Every time we have had chips from a takeaway they have tasted very different (better) than back home and I’m not quite sure why that is although The Navigator’s theory is that they double cook them and my theory is that it could be the salt that they use and it’s probably a combination of both.

The ship you see in the above left picture has an unusual bow and that was specifically designed in the mid 1800s to ram an enemy’s warships which were still mostly wooden at that time. The reason I mention this is that my great great Grandfather, Duncan MacIver Campbell of Asknish, patented the design for a ‘ram ship’ and offered it to the Admiralty in London to be used by the Royal Navy. The Sea Lords disputed his claim as the inventor of this type of ship and he never made a penny from his invention. I still have the correspondence between Duncan and the Sea Lords and fascinating reading it makes…

Day 36 – Wednesday the 6th of April 2022
Between showers again we set off for the short walk into the town to get our bearings and stock up on a few groceries. Den Helder is not a pretty town and there are no historic buildings and the fact it was bombed on a regular basis by the RAF and the Americans during the war has a lot to do with that!

Den Helder and the nearby island of Texel were attacked  on the 10 May 1940, German fighter planes attacked the nearby De Kooy airport, destroying several planes and a hangar. Much worse was the bombing of the city and the ships in Schulpegat by three German fighter-bombers on the evening of 14 May. The Rijkswerf and the city centre were hit, 26 were killed and 11 wounded. The bombing took place after the Netherlands had surrendered. The pilots had supposedly lost contact with their base.

After the surrender of the Dutch army, Den Helder became a target for allied air raids. The harbour and the airport – used by the German navy – were attacked by heavy bombers and fighter-bombers more than 150 times. The harbour was the main target but many bombs hit the city, killing and wounding dozens of people.

Its strategic location and large naval dockyard, made Den Helder an important part of the Atlantic Wall in the Netherlands. From 1942 on, the city had the second highest status of the German defence line. Den Helder was occupied by the German land forces as well as the navy and air force. All three had their own tasks, defences and buildings. The Atlantic Wall in Den Helder had a total of 37 construction points; 88 sturdy, bomb-resistant bunkers and several hundreds of lighter, shrapnel-resistant bunkers were built.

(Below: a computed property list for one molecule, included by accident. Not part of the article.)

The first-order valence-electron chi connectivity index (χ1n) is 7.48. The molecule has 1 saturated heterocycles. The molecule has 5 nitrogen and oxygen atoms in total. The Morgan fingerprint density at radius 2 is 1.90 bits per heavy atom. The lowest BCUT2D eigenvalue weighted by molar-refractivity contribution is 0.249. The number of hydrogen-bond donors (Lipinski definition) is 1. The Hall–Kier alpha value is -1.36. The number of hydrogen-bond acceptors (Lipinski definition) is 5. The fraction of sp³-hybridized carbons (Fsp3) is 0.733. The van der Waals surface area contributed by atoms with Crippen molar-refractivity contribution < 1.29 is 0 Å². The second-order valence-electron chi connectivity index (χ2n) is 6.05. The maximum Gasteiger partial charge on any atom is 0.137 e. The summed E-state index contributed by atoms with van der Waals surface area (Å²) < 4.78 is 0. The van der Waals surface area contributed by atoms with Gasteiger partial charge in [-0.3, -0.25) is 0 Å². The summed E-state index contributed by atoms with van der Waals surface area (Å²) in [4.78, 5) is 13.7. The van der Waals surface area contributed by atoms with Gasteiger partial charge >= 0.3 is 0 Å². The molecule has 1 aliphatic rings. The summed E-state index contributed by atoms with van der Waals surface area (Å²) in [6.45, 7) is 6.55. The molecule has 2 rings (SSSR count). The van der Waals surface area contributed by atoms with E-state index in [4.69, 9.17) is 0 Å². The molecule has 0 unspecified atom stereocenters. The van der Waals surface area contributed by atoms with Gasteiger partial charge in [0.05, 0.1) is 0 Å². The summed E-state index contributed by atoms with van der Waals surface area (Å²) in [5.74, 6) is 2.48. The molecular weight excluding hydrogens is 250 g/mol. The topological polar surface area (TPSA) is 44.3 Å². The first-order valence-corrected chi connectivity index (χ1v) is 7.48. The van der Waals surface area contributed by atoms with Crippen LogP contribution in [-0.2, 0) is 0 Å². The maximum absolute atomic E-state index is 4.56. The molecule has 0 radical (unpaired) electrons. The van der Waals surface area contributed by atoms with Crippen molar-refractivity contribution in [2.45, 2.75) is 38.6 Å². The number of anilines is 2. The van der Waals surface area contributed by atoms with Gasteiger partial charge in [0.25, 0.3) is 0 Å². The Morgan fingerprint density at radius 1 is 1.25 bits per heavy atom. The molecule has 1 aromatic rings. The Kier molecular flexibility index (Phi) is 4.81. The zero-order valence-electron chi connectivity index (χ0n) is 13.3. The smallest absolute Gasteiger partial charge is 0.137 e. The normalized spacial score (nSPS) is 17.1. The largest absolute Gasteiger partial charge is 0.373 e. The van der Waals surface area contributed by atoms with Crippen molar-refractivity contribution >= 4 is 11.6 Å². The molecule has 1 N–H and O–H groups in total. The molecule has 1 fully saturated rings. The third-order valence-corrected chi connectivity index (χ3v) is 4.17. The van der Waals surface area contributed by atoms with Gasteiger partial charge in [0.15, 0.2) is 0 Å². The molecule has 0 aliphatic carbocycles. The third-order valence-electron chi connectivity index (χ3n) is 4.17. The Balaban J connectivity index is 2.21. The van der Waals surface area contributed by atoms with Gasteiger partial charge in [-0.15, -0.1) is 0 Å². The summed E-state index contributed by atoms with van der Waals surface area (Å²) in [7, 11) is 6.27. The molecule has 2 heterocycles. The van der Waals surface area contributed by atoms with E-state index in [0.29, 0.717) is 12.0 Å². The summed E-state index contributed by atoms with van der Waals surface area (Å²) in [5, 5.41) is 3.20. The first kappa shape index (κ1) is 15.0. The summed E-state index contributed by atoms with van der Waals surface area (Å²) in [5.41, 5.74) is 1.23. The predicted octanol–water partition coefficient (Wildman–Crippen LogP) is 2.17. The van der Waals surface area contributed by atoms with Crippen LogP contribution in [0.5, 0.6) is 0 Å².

Day 37 – Thursday the 7th of April 2022
We were meant to move on today but The Navigator vetoed that idea as the wind was incredibly strong today and actually forced me into moving the van 90 degrees to face into the wind and this had the immediate effect of stopping the constant buffeting we were experiencing and it stopped the wind from blowing through the two fridge vents and straight into the van and nullifying the heating. The most important effect however was to stop the wind from getting under the roof lights and threatening to blow them off as the wind was now flowing straight over the van and passing over the front of the windows where the hinges are.

We did manage a quick walk between showers to see the harbour entrance and the Texel Ferry. We had seen these two huge ferries going backwards and forwards and were amazed at the size of the ships and the constant stream of traffic crossing to Texel via these ferries, which in the grand scheme of things does not look that big.

In the afternoon between showers I had another go at fixing The Navigator’s bike as on the way to Den Helder we had stopped at a town called Schagen as I had found out online that it had a huge bike store which stocked the tool I needed to remove the crank pedal. After watching a few YouTube videos, as you do before attempting anything these days, and with a few choice words and freezing cold hands, I eventually removed the pedal with the chain and attached the rotation ring that Emma had brought out and lo and behold it worked and The Navigator will be mobile again, however writing this a week later, the awful weather has prevented us using the bikes.

An interesting event happened in 1795 in this area at the Battle of Texel which remains the only instance in history where a cavalry troop — horse-riding soldiers — captured a fleet of ships, although it wasn’t exactly a battle.